Sunday, March 2, 2008

Target #196: An Affair to Remember (1957, Leo McCarey)

TSPDT placing: #452
Directed by: Leo McCarey
Written by: Delmer Daves (screenplay), Leo McCarey (story), Mildred Cram (story),
Donald Ogden Stewart (uncredited)
Starring: Cary Grant, Deborah Kerr, Richard Denning, Neva Patterson, Cathleen Nesbitt, Charles Watts

Well, consider me surprised and very impressed. After delivering two considerable disappointments in Duck Soup (1933) and The Awful Truth (1937), director Leo McCarey well-and-truly redeems himself with one of the finest romances I've ever seen, one of the few pictures with enough emotional depth to challenge City Lights (1931), The Apartment (1960), or even Casablanca (1942). Cary Grant and Deborah Kerr illuminate the screen as two strangers who meet on an trans-Atlantic luxury cruise and finds themselves falling in love, only to be faced with their own impending marriages to other people. Funny, sensitive and extremely touching, An Affair to Remember (1957) rarely puts a foot wrong in its stirring exploration of mature romance, with both stars delivering rich and authentic performances that complement the pleasant, bittersweet tone of the film. Milton R. Krasner's cinematography, captured using DeLuxe colour, gives the film – particularly the scenes set in New York City – a cold, wintry feel, making the ending even more poignant as the two lovers come together for a warm embrace. An Affair to Remember was a remake of McCarey's own 1939 film, Love Affair, which starred Irenne Dunne and Charles Boyer. Then-acting veteran Cary Grant, who received his big break in the director's The Awful Truth, plays Nickie Ferrante, a witty and debonair social playboy/failed artist, who, in the wedding event of the year, is due to marry wealthy socialite Lois Clark (Neva Patterson). On his luxury cruise to greet his would-be bride in New York, Nickie meets Terry McKay (a lovely Deborah Kerr), who is initially too proud and sensible to have anything to do with the notoriously charming Nickie, but nonetheless slowly falls for him. The pair attempt to hide their budding romance, to the amusement of their nosey fellow passengers, but soon they realise that their situation is simply inescapable. They plan a rendezvous in six months' time, on the 102nd floor of the Empire State Building, giving each other the opportunity to repair their uncertain lives and decide if they truly are in love with each other.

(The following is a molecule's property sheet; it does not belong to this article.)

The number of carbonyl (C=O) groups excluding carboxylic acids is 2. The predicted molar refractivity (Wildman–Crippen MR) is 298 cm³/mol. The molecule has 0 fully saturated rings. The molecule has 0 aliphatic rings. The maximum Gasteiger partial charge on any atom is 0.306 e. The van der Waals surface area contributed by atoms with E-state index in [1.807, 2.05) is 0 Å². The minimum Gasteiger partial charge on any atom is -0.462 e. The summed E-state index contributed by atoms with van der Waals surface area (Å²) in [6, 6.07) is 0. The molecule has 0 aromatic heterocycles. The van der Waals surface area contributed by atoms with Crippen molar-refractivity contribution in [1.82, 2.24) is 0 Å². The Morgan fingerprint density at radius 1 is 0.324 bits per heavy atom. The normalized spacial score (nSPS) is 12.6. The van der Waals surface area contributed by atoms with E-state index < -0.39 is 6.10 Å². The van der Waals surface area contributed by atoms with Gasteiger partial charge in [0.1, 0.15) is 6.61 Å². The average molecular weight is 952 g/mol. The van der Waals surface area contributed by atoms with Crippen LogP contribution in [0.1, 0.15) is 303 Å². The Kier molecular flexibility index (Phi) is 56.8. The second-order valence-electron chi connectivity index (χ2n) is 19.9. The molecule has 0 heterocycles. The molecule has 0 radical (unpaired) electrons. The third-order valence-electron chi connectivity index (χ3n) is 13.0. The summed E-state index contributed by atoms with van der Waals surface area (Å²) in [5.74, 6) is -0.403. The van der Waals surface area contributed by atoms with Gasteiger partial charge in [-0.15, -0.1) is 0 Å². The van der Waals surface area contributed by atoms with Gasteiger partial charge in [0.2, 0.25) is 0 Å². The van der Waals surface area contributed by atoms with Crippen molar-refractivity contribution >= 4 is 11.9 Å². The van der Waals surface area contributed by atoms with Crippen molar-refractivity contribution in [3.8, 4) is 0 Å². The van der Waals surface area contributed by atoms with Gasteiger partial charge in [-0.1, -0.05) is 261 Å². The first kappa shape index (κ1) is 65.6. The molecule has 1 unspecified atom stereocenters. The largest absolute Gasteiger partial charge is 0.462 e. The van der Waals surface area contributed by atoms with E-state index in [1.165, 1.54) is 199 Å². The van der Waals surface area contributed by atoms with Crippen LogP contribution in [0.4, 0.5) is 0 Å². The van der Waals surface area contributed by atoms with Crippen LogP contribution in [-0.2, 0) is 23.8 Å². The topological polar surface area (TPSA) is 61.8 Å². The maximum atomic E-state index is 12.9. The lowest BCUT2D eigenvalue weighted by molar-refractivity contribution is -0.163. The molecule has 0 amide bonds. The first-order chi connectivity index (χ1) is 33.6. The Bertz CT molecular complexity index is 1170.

What impressed me the most about McCarey's direction is how seamlessly he was able to blend together comedy, romance and drama. The first half of the film is very much a light-hearted romantic comedy, but the pair's departure from the ship proves an important turning-point in the tone of the story, and the audience is left gripping their seats, wondering anxiously "will they ever get together again?" The film's single misstep lies with the addition of two children's choir musical numbers, performed by a group of freckle-faced urchins under Terry's instruction. These songs have absolutely nothing to do with the story, and I suspect that their inclusion was purely a matter of extending the running time. Conversely, Kerr's musical numbers {her vocals dubbed by Marni Nixon} are touching and beautiful, fuelled with intense emotion, and lovely to listen to. The film's most tender sequence undoubtedly takes place at the the residence of Nickie's grandmother (Cathleen Nesbitt), who plays the piano as Terry begins the sing, the defining moment when we realise that Nickie and Terry are destined to fall in love.

Currently my #5 film of 1957:
1) 12 Angry Men (Sidney Lumet)
2) The Bridge on the River Kwai (David Lean)
3) Det Sjunde inseglet {The Seventh Seal} (Ingmar Bergman)
4) Letyat zhuravli {The Cranes are Flying} (Mikhail Kalatozov)
5) An Affair to Remember (Leo McCarey)

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